Heat pump hot water systems are generally highly energy-efficient compared to traditional electric resistance water heaters.
The efficiency of a heat pump water heater is typically measured by its coefficient of performance (COP), which is the ratio of the heat output to the electricity input.
It’s a pity, though, that heat pump manufacturers use coefficient of performance instead of percentage efficiency.
A heat pump with a COP of 3 has 300% efficiency, but many people won’t know how to compare this COP to claims of the ‘amazing 100% efficiency of an electric fan heater or radiator’!
Also, few realise the significance of even a small change in the temperature difference across a heat pump or aircon.
Unfortunately, manufacturer claims about high COPs must be carefully evaluated, as we have no effective standards for reporting.
The efficiency of a heat pump hot water system (HWS) is higher when it operates in a warmer environment. For just one degree reduction in temperature difference, efficiency can improve by 2 to 3%. Some manufacturers state COPs at over 30C operating conditions while others use more realistic ambient temperatures of 15 to 20C.
A product with a COP of 6 at 30C could have a much lower COP at 15C. Some products maintain higher COPs at low temperatures than others. So COP comparisons involve apples and oranges.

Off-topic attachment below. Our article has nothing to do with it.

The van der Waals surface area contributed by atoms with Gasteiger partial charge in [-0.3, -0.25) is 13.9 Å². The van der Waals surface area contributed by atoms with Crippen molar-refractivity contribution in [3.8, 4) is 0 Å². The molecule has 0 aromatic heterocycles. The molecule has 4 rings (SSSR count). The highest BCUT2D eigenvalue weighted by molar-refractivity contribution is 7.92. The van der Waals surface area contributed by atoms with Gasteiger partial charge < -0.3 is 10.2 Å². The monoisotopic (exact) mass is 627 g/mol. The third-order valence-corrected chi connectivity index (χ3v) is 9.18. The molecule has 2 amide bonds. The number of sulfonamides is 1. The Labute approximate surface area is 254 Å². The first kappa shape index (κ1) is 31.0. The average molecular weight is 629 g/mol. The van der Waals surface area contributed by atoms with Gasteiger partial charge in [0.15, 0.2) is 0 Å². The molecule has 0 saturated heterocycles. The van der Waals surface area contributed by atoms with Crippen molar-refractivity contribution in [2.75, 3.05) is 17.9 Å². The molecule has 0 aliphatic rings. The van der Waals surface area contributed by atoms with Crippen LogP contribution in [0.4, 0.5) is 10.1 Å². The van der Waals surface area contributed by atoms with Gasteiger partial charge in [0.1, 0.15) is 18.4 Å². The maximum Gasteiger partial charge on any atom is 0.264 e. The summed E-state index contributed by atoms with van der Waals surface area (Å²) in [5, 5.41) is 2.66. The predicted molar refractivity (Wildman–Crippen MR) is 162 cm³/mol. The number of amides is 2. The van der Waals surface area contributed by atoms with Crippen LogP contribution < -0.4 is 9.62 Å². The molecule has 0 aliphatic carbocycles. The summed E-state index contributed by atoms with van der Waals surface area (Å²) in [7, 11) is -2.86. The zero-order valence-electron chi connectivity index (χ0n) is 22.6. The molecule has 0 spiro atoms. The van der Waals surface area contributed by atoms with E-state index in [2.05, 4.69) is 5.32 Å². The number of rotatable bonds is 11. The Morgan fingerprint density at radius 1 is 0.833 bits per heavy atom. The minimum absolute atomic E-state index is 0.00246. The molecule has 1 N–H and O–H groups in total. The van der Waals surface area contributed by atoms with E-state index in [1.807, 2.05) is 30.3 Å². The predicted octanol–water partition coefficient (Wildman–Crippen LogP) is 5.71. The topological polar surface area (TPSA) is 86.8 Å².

The consumer group Choice recently(16 May 2023) published a table of 51 heat pump hotwater products using publicly available data. This showed that different manufacturers made COP claims at very different operating temperatures. So claims are not comparable.
Choice also did not include information on the number of Small Technology Certificates (STCs) each product is eligible for.
Buyers of heat pump hot water units receive an up-front incentive payment based on the number of Small Technology Certificates (STCs) they receive from the Clean Energy Regulator.
The number of STCs awarded is based on fairly sophisticated computer modelling of their energy savings based on a typical daily hot water usage pattern and historical hourly temperature data, and an assumed daily usage of around 200 litres of hot water.
While we can debate how realistic this method of assessing efficiency is, it is at least consistent and representative of the outcome for a 4-person household in each of 5 climate zones.
I selected 10 products from the Choice table and compared the manufacturers’ claimed COPs for their products with the number of STCs awarded in each of 5 climate zones, trying to represent the range of refrigerants and performance.
Although my choices aren’t necessarily representative, it does show that manufacturers who made claims for high COPs at high operating temperatures looked much more impressive than the outcomes suggested by their Small Technology Certificates.
This analysis suggests that you should ignore claims about COPs, and use the (imperfect) number of STCs awarded when comparing performance.
A COP measured at 30C may look a lot better than a COP measured at 20C, but it does not necessarily lead to bigger energy, emission, or cost savings. And some products maintain higher performance at colder temperatures than others.
Many manufacturers do not state the number of STCs their product scores. So consumers have to dive into the user-unfriendly database of the Clean Energy Regulator to access STC data.
Governments have failed consumers.